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Pitching green Marketing eco-friendly products

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Karen Halo, owner, Absolute Green.
Karen Halo, owner, Absolute Green. - ()

Marketing eco-friendly products has two things going for it: They're eco-friendly, and they're products.

“People don’t always make their buying choices based on a company’s eco-friendliness,” noted Jeana Wirtenberg, an associate professor of professional practice at Rutgers University and CEO of sustainability consultancy Transitioning to Green.

On the other hand, she added, many youthful buyers and others do.

“Studies have indicated that businesses aligned with the United Nations Sustainable Development Goals enjoy enhanced branding, trust and reputation, and strengthened stakeholder relations,” Wirtenberg said. “They also benefit from increased consumer demand and increased employee engagement and recruitment.”

Commercial real estate vet Karen Halo launched Absolute Green, an Edison-based manufacturer and seller of all-natural cleaning agents, in 2008 after conventional cleaning supplies gave her an asthma attack.

“My primary target market is people who are concerned about the environment,” said Halo, whose products sell at Whole Foods Market. “Sometimes though, I speak to people at events or other places who aren’t into conservation [and] suddenly it’s like a light went off and they become interested.”

Halo said her annual sales doubled in 2017 after some national chains began carrying her products, which include lines of multipurpose and other cleaners, air fresheners, insect repellants and other items.

Wirtenberg said business owners looking to connect with the green marketplace should use social media to enhance the brand and build relationships. “Also consider hiring local workers and sourcing local products,” she said.

Halo said she makes a point of leveraging her business connections to create new ones.

“Being in Whole Foods in New Jersey, New York and Connecticut helps, since many of their customers are environmentally conscious to begin with,” she said. “Our products are also available on Amazon, and I’m active on social media channels like Instagram, and Facebook.”

The New Jersey Chapter of NAIOP, an industry group for commercial real estate developers, devotes a web page to its sustainability efforts.

“NAIOP NJ’s public policy positions are aimed at making New Jersey more attractive to employers and young talent,” NAIOP CEO Michael McGuinness said. “There is nothing more important than modern and sustainable infrastructure.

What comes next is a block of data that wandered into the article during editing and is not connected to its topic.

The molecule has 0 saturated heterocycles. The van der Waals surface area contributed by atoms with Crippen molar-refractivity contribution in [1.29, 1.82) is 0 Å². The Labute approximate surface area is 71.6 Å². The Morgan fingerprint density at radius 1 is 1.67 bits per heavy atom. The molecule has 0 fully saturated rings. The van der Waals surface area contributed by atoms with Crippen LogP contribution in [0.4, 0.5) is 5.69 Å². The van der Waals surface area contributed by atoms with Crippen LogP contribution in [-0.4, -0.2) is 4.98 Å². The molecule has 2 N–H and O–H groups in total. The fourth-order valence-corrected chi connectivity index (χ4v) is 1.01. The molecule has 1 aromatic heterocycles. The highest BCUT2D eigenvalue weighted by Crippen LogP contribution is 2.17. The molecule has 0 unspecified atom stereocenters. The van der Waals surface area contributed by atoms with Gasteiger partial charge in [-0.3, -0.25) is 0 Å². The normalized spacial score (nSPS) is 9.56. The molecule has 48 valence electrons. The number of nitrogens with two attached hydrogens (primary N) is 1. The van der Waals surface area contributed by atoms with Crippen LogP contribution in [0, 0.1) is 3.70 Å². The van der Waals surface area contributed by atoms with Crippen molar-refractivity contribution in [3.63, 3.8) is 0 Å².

“[That’s because] it improves the environment and quality of life for everyone and is the foundation of a healthy economy,” McGuinness said. “NAIOP NJ took an early position in support of the voluntary use of green building technology. The intelligent use of energy, materials and other resources yield environmental benefits.”

Jeanne Gray, CEO of consulting firm AEP LLC, said it’s important for businesses to target the right prospective customers with their green-product marketing.

“It is critical that they get their message to the right targeted audience who they know value green in their purchase decisions,” said Gray, a board member of the New Jersey Green Association, which focuses on sustainability issues.

“People who value green often make the decision to pay a bit more for having that value,” she said. “So startups in particular should engage in some research and examine marketing channels where established green business are showcasing their products.”

Farmers markets are one option.

“You can try to introduce your products at organic or farmers markets, even in an urban area,” said Gray. “Although they tend to be restricted to the local population, you can sample your target market in a cost-effective manner. It’s also a good way to test your pricing strategy. See how customers react to changes in your pricing, and you can also easily see what other businesses in your space are charging for similar products.”

Halo did just that.

“When I first started Absolute Green, I was selling the products to my friends,” she recalled. “Then I went to farmers markets and used those people as my test market, which not only brought in more revenue but also gave me exposure and helped me to build a following. It wasn’t a sophisticated form of market sampling, but at least it was somewhat random. And it was better than calling on five friends and asking their opinion.”

Gray said it’s encouraging to remember the green marketplace is growing all the time.

“Eco-friendly, health and sustainability are growing trends, so this a good time to start a company in this space,” she said. “You know consumer sentiment is growing, so there’s an automatic boost. If you’ve got a good product you can take advantage of this trend while it’s still emerging.”

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